On Oct 13, 2016, at 9:33 AM, William Maddox wrote:

> This looks like a GP-4, though I am suspicious that parts of it have been 
> modernized.   The GP-4 had a drum memory.
> https://grafeauction.proxibid.com/aspr/Genal-Precision-Systems-2-door-avionics-cabinets/32464723/LotDetail.asp?lid=32464723
> Someone should grab the SEL machines:
> https://grafeauction.proxibid.com/aspr/Simulator-avionics-cabinet/32464645/LotDetail.asp?lid=32464645
> There are a few 3C cards in the pallets of parts, and a few can be seen in 
> the 7th photo here:
> https://grafeauction.proxibid.com/aspr/2-door-avionics-cabinets/32464736/LotDetail.asp?lid=32464736
> Computer Control Company machines (e.g. DDP-124) were widely used in 
> simulators in the mid/late 1960s, when many simulators for aircraft of that 
> vintage were built.
> The computer itself is nowhere in sight, however.  Probably, all that remains 
> are specialized simulator interfaces, with the PC in the last photo doing the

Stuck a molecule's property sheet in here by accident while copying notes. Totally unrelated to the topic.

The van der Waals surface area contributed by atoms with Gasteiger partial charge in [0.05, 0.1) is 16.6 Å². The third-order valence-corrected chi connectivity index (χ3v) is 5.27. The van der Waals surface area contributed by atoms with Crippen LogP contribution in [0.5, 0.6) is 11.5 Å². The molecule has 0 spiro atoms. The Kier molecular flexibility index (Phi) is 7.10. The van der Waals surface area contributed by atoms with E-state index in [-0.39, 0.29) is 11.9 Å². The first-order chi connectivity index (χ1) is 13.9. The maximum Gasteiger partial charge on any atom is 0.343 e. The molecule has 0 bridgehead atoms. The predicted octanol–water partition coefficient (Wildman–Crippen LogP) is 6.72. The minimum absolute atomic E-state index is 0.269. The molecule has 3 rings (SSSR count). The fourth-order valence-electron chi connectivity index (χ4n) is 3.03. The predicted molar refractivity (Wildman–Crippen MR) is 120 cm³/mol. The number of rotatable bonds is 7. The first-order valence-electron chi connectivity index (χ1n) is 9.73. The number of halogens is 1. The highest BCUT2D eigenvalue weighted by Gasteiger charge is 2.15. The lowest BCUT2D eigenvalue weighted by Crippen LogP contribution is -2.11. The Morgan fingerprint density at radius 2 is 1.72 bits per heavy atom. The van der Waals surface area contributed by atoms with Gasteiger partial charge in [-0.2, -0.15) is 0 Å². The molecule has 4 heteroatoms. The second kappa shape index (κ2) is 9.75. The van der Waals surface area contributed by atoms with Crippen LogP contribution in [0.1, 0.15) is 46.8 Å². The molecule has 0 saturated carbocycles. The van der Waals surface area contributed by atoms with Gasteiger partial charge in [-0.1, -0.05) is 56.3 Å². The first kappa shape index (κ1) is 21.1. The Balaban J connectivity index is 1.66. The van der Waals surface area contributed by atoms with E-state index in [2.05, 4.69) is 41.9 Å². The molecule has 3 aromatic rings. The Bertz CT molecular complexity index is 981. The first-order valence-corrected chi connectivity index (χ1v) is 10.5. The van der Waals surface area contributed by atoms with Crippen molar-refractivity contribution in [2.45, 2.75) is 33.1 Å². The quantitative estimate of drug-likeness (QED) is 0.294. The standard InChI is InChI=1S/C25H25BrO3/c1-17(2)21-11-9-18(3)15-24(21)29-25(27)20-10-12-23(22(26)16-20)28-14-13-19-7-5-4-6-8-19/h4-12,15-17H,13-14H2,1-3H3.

> computing.  :(
> --Bill

Did anyone on the list grab the GP-4? I just returned from the NWA center and 
while claiming my Documation reader I had a chance to look around the room (and 
there are LOTS of computer rooms there). That GP is an absolute beast, 3 rows 
of interconnected cabinets full of circuit cards and power supplies. The name 
plate says it was originally sold to Continental Airlines. The drum has been 
replaced with a solid state emulator and it looks like the core may have also 
been upgraded. What I also noticed were piles of books, binders, and file 
cabinets full of system documentation including original schematics and system 
diagrams. I sure hope those weren't sold as separate lots.

There also appeared to be more DEC related equipment than I recall on the 
auction site, or perhaps sold under ambiguous lot names. Any PDP buyer(s) 
should have a good look around that computer room for associated documents, 
PCBs, binders, etc. for the sold systems before the paperwork gets tossed.  -C 

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